Zina Al-Shukri makes expressive marks in her multi-person portraits reminiscent of Alice Neel. ...Al-Shukri marries moving and still imagery on the same picture plane to create portraits of Kevin Killin and Dodie Bellamy, contemporary San Francisco-based writers. The audio layer incorporated into this diptych of the couple discussing their relationship, references the tradition of storytelling.
Zina Al-Shukri was born in 1978 in Baghdad, Iraq. She currently lives in Oakland and works in San Francisco, California. Al-Shukri is an artist and teacher whose exhibition history includes Patricia Sweetow Gallery, San Francisco, Jack Hanley Gallery, San Francisco, and Pulliam Deffenbach Gallery, Portland, Oregon. She received a BA from the University of Arkansas at Little Rock in 2006 and an MFA from the California College of the Arts in 2009. Her process takes into consideration the notions of transition, conflicts/hybridity between culture/religion, individuality and shared experience, psychology and social determination, mysticism and technology. Al-Shukri’s portrait practice is seen as giving attention or a psychological ‘checking in’ to create a space of dialogue, illustrating the relationship between the individual subjects and their experience of social conditions.
Chuck and George
Table Scrappin’ Vol. 1 brings the black and white images of Chuck and George to life. Since 1990, Chuck (Brian Keith Jones) and George (Brian Keith Scott) have been working together under this pseudonym. Here their compositional narratives on paper are displayed in an interactive space reminiscent of their graphic drawings and prints.
The fictional Chuck and George, inspired by longtime art collaborators “Gilbert & George”, sit at a table and show a cross section of life in a slightly off domestic setting. The couple play a game, watch television, eat, talk, listen to and ignore one another; all the while asking the big questions.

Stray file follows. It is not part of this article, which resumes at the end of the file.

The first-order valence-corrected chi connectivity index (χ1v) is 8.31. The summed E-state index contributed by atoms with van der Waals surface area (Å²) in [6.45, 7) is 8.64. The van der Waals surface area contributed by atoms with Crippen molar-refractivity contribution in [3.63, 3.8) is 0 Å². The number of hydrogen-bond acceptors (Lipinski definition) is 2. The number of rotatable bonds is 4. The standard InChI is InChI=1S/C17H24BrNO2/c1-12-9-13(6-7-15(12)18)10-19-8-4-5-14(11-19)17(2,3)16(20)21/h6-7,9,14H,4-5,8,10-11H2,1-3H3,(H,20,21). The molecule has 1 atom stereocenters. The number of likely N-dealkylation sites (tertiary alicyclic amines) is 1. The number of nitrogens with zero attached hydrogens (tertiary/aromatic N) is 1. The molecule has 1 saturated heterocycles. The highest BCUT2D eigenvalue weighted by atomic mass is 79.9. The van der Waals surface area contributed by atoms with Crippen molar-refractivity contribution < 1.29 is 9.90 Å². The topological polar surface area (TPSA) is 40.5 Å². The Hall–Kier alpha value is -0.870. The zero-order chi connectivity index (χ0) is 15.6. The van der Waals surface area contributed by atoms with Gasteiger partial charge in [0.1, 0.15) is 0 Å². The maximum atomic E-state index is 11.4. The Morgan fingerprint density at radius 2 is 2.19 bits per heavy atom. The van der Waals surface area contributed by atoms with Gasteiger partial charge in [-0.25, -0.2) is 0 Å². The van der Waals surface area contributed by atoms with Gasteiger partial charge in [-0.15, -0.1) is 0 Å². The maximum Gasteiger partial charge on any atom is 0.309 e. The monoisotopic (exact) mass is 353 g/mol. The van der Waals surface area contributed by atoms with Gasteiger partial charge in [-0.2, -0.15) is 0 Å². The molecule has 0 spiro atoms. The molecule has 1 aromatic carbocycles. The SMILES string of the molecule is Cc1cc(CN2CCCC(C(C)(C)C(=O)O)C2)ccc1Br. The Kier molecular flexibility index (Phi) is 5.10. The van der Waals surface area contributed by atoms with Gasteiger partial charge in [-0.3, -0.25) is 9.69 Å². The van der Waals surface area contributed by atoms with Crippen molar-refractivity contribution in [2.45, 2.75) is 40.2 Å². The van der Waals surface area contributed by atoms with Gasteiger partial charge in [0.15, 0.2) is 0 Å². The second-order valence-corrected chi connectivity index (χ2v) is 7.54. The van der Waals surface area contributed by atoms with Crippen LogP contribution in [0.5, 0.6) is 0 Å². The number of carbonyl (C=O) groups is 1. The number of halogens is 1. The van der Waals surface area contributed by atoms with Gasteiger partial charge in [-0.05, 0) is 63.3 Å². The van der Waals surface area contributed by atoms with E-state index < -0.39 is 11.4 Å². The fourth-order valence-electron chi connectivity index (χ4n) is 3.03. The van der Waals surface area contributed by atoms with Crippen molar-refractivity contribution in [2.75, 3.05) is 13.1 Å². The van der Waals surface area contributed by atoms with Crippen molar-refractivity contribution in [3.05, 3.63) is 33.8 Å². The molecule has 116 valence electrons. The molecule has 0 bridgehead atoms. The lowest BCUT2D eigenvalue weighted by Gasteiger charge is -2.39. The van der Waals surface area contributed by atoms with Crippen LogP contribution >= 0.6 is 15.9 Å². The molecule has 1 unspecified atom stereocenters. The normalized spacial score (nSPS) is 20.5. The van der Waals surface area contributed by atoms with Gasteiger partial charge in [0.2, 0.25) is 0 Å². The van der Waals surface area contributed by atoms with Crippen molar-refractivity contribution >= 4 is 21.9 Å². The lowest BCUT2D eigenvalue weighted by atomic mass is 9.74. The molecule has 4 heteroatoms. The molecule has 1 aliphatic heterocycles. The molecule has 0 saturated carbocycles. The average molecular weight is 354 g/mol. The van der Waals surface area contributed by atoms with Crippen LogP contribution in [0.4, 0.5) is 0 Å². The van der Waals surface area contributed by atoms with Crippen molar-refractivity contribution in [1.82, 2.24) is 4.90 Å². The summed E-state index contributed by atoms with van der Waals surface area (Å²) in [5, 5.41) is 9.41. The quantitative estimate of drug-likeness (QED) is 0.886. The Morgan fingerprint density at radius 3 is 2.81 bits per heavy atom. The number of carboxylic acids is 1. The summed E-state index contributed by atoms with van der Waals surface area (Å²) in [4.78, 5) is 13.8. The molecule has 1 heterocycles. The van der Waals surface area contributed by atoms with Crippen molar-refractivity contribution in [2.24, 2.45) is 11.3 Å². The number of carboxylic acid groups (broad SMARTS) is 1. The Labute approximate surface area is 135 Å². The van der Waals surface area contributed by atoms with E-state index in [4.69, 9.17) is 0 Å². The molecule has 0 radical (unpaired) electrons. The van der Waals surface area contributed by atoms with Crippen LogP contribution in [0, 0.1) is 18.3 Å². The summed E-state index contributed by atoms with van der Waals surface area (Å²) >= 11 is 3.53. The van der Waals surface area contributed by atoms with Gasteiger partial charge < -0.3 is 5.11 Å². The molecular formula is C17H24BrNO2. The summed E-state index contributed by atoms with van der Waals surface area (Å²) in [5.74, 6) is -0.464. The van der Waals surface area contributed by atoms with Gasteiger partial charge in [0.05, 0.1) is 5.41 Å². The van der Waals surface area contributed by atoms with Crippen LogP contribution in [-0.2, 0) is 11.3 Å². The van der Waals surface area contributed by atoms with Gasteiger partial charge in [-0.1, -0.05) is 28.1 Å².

Brian K. Jones (Chuck) and Brian K. Scott (George) both earned a B.F.A. from The University of North Texas in Painting and Printmaking, respectively. Most recently they received the 2013 Dallas Observer Mastermind Award. The Brians live in Dallas, Texas.
Weaving together her fascination with doll culture, the cult of collecting, and the subculture of missing persons, Heidi Schwegler tackles challenging subject matter in her project entitled Passing Resemblance.
Fascinated by women who collect, care for and display life size and very life-like dolls, Schwegler describes these dolls as “stuck in time, between the vulnerable moment of birth and the ever present fear of death – or worse: abduction.” In the studio, Schwegler’s own likeness captured in silicone becomes the head attached to a doll body. She casts the hands of a young girl and attached them to the doll’s arms.
Schwegler then took the doll outfitted in a blue flowered dress to Sear’s to have pictures made. Indeed, family portrait photograph takes a twisted turn in the studio fun house of Heidi Schwegler.
Dustin Farnsworth is currently pursuing two bodies of work that explore the post-industrial societies effect on the generations that have struggled through its collapse and the coming generation inheriting the weight of their forefathers foibles. These pieces navigate the darkness of mental spaces through the use of constructed architecture and hand carved wooden figures or busts. ...
Dustin Farnsworth’s aim is to create original figures and architecture of the highest craftsmanship that evoke reference to industrial detritus while embodying the high drama and composition of a cinematic still, creating empathy between each figure environment and its viewer.